In this sequel to Hope and Glory (1987), Bill Rohan has grown up and is drafted into the army, where he and his eccentric best mate, Percy, battle their snooty superiors on the base and look for love in town.
Caleb Landry Jones,
The real-life story of Dublin folk hero and criminal Martin Cahill, who pulled off two daring robberies in Ireland with his team, but attracted unwanted attention from the police, the I.R.A., the U.V.F., and members of his own team.
A semi-autobiographical project by John Boorman about a nine year old boy called Bill as he grows up in London during the blitz of World War II. For a young boy, this time in history was ... See full summary »
Prince Leo, last in the line of rulers of a long-deposed monarchy on continental Europe and jaded with the frenetic search for kicks with the European jet-set, returns to his father's ... See full summary »
Laura is trying to pick up the pieces of her life after the murder of her husband and son, and goes on vacation with her sister to Burma. After losing her passport at a political rally, she... See full summary »
U Aung Ko,
Langston Whitfield is a Washington Post journalist. His editor provocatively sends him to South Africa to cover the Truth and Reconciliation Commission hearings, in which the perpetrators of murder and torture on both sides during Apartheid are invited to come forward and confront their victims. By telling the unvarnished truth and expressing contrition, they may be granted amnesty. Can the deep wounds of Apartheid be healed through reconciliation? Langston is deeply skeptical. He tracks down Colonel De Jager, the most notorious torturer in the South African Police and tries to penetrate the mind of a monster, an experience that obliges him to confront his own demons. Anna Malan is an Afrikaans poet who is covering the hearings for radio. As a white South African, she is shattered by the accounts of the cruelty and depravity committed by her fellow countrymen. Anna and Langston must question their sense of identity. Where do they each belong? How responsible are they for what is done ...Written by
The term "make a plan" used by Sergeant Dreyer (Greg Latter) is a common one among South Africans. It usually has a positive meaning of being willing and capable of finding a way to resolve something, but here it is used as a euphemism for killing someone. See more »
All number plates on vehicles throughout the film (apart from archival footage) are fake and do not follow the format of older South African number plates. See more »
Never, never, and never again shall it be that this beautiful land will again experience the oppression of one by another.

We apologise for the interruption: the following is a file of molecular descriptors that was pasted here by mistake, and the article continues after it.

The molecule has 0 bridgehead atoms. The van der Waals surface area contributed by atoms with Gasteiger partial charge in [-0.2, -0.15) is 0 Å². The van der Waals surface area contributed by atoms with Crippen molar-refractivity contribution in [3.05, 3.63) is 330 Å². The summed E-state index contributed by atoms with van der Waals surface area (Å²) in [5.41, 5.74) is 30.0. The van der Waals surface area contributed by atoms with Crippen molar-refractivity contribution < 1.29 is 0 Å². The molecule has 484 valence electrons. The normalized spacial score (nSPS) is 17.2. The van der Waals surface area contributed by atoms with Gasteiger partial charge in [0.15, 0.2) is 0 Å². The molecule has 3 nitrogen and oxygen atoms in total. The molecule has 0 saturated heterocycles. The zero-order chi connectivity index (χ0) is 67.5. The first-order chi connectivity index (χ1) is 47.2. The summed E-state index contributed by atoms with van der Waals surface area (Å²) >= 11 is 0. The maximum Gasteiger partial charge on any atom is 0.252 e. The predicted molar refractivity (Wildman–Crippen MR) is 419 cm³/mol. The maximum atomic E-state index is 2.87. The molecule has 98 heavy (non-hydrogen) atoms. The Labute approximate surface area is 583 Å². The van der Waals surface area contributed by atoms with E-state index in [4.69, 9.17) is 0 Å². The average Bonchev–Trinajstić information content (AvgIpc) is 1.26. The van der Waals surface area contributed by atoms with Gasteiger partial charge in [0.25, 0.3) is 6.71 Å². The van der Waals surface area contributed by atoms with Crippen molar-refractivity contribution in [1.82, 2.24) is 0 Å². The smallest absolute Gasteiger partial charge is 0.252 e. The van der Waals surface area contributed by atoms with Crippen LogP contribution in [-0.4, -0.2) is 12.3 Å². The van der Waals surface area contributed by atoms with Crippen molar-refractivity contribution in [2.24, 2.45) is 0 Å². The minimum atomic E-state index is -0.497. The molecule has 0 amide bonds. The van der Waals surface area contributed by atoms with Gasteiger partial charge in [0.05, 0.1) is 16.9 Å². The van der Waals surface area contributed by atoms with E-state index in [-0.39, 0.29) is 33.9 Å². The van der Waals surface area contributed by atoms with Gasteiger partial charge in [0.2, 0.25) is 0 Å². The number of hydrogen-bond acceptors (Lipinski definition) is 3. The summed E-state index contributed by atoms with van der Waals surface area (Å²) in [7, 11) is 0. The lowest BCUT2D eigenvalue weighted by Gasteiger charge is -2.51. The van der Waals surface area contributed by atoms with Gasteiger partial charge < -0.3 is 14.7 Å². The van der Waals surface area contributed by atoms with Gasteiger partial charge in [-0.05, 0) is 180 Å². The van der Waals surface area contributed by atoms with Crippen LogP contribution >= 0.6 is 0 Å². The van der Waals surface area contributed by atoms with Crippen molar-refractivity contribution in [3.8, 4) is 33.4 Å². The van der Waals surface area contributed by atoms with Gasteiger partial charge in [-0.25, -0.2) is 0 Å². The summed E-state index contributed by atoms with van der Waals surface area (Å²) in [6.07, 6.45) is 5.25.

See more »
Arranged by Murray Anderson & Warrick Swinney
Performed by Princess Soi-Soi Gqeza, Mxolisi Mayekane, Mandia Lande, Michael Ludonga, Simpiwe Matole & The New Teenage Gospel Choir
Published by Hi-Z Sound See more »
While not as powerful as "Hotel Rwanda," John Boorman's look at the relationship between whites and blacks in post-Apartheid South Africa is compelling nonetheless!
Director John Boorman has taken on a weighty and incendiary subject, much like Terry George's recent take on genocide in "Hotel Rwanda." Although "In My Country" is set post-Apartheid, it still covers a hot topic: what do you do with the people that are to blame when a genocide occurs? President Nelson Mandela formed a commission to get at the truth and in return for that information he was offering amnesty for those government officers that were only 'following orders'. An amazing precedent to say the least.
However, director Boorman has chosen to balance the emotional testimony of the victims with a sometimes humorous side-story involving an American journalist, played by the great Samuel L. Jackson ("Coach Carter") and a local 'white' radio reporter, played by the equally great Juliette Binoche ("The English Patient").
Certainly, a story of this import deserves a documentary but as it stands, this is as close as any American will ever get to this story since many newspapers buried it when it originally occurred. Racism is an ugly thing, but forgiveness is a beautiful thing and this movie balances the two in an effective and entertaining manner.
Check this one out, especially if you are a fan of "Hotel Rwanda" and hearing the 'truth' for a change.
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